1. The kingdom pattern established: Eden
The Bible begins with the establishment of the ideal. God creates everything by his powerful word, and it is just how he wants it—it is good (Gen 1:10, 12, 18, 21, 25, 31). His work of creation culminates in a day of no work, the day when creation enjoys the blessings of God. In this blessed, perfect creation, there are perfect, ordered relationships between God and mankind, within mankind, and between mankind and the rest of creation.
From this ideal three points can be identified in relation to our question of personal security:
1. The relationships that we observe within humanity, between the man and the woman, are perfect. They complement each other perfectly. There is no power struggle, threat or shame in their relationship, as demonstrated in their nakedness before one another (Gen 2:25).
2. Life, especially human life is valuable, a gift from God and a gracious part of God’s creation. The man and the woman are created in the image of God, the only members of creation to have this privilege. Their life and their special relationship with God is an essential part of the ‘good’ creation.
3. In this ideal situation, there is order. Relationships are perfect, tasks are perfect and carried out perfectly, and the blessings of God are abundant—within the boundaries of God-ordained restrictions. Every tree in the garden is good for eating, but the man and the woman are not to eat from the tree of the knowledge of good and evil, as that will result in death (Gen 2:16-17). Within the context of his ideal, God is the ruler and he exercises his dominion over his creation through the establishment, and as we will see, upholding of expectations.
If we were to stop our investigation at the end of Genesis 2, personal security would be a non-issue. There is no threat, no trouble, no disturbance to the perfect life that mankind enjoys under the blessing of God.
2. The fall: Adam’s sin
In Genesis 3 the perfect Eden-life is fundamentally disrupted. God’s word is doubted, his dominion is challenged, and as a result his creation suffers.
No longer is Eden the perfect work environment for a perfectly suited gardener. Instead it is a place of sweat, pain and toil.
No longer are human relationships complementary and perfect. Instead they become the scenes of argument, struggle and conflict. The God-given task of multiplying and subduing the earth is now accompanied by the pain of childbirth.
God drives humanity out of Eden, removing them from the cherished tree of life, thus allowing the unnatural spectre of death to enter human existence (Gen 3:24).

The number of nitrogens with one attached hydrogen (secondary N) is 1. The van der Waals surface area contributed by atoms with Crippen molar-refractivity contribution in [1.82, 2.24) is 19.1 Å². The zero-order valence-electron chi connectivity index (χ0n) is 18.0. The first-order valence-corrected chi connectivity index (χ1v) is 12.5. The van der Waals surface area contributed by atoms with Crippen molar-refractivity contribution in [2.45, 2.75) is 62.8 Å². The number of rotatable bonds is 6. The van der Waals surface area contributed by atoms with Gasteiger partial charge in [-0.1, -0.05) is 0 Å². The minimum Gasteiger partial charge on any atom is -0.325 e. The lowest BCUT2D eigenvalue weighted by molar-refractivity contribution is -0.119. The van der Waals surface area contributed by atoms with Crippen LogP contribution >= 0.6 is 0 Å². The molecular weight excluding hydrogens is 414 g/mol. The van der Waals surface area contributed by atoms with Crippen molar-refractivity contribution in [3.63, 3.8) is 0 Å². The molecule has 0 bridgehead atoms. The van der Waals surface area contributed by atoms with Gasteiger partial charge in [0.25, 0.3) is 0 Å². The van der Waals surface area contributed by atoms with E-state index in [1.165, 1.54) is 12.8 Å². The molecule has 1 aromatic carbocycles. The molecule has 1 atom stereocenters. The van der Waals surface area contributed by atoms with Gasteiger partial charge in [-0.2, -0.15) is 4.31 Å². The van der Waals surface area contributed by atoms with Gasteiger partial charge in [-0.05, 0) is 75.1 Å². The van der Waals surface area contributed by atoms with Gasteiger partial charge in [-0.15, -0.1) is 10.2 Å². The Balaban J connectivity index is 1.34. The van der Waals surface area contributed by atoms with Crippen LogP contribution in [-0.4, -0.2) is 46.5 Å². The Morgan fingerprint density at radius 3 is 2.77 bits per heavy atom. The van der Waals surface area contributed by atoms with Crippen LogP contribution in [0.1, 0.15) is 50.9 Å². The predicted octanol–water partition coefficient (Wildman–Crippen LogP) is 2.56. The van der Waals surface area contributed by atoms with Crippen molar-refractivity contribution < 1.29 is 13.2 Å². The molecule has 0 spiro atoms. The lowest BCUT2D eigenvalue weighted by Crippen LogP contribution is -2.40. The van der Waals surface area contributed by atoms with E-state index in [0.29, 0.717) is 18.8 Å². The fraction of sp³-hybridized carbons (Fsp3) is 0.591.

Within a chapter of sin entering the world, individuals feel the sting of death through violence. In an angry reaction to not being accepted by God, Cain murders his brother Abel (Gen 4:8). Within five generations Lamech proudly declares his strength to his wives, boasting that in response to an injury he suffered, he has killed his attacker (Gen 4:23-24).
By the time God is grieving because every intention of the thoughts of mankind’s heart was only evil continually (Gen 6:5), violence is a well established, ‘normal’ part of the post-Eden culture.
However, in the context of God’s post-flood re-creation commission to Noah, the importance of human life in the image of God, and the seriousness of the taking of life (including, but not only through violence) is reiterated (Gen 9:5-6).
As we observe these perfection-destroying but world-shaping events, it is clear that human life is no longer the assumed gift that it once was. No longer is there a level of ‘common decency’ that can be expected in interpersonal behaviour. In fact, perhaps it is the exact opposite. Perhaps what we once viewed as normal—a peaceful life, free of threats or violence, people treating us the way we would like to be treated—has now become the exception. Perhaps the question we are now forced to ask about our personal security is not “If we were suffer some kind of threat what would be our response?” but “When we suffer a threat, how will we respond?”
With a fundamentally changed humanity and the rapidly developing consequences of that change, we enter the next phase of kingdom development with a very pessimistic view of humanity.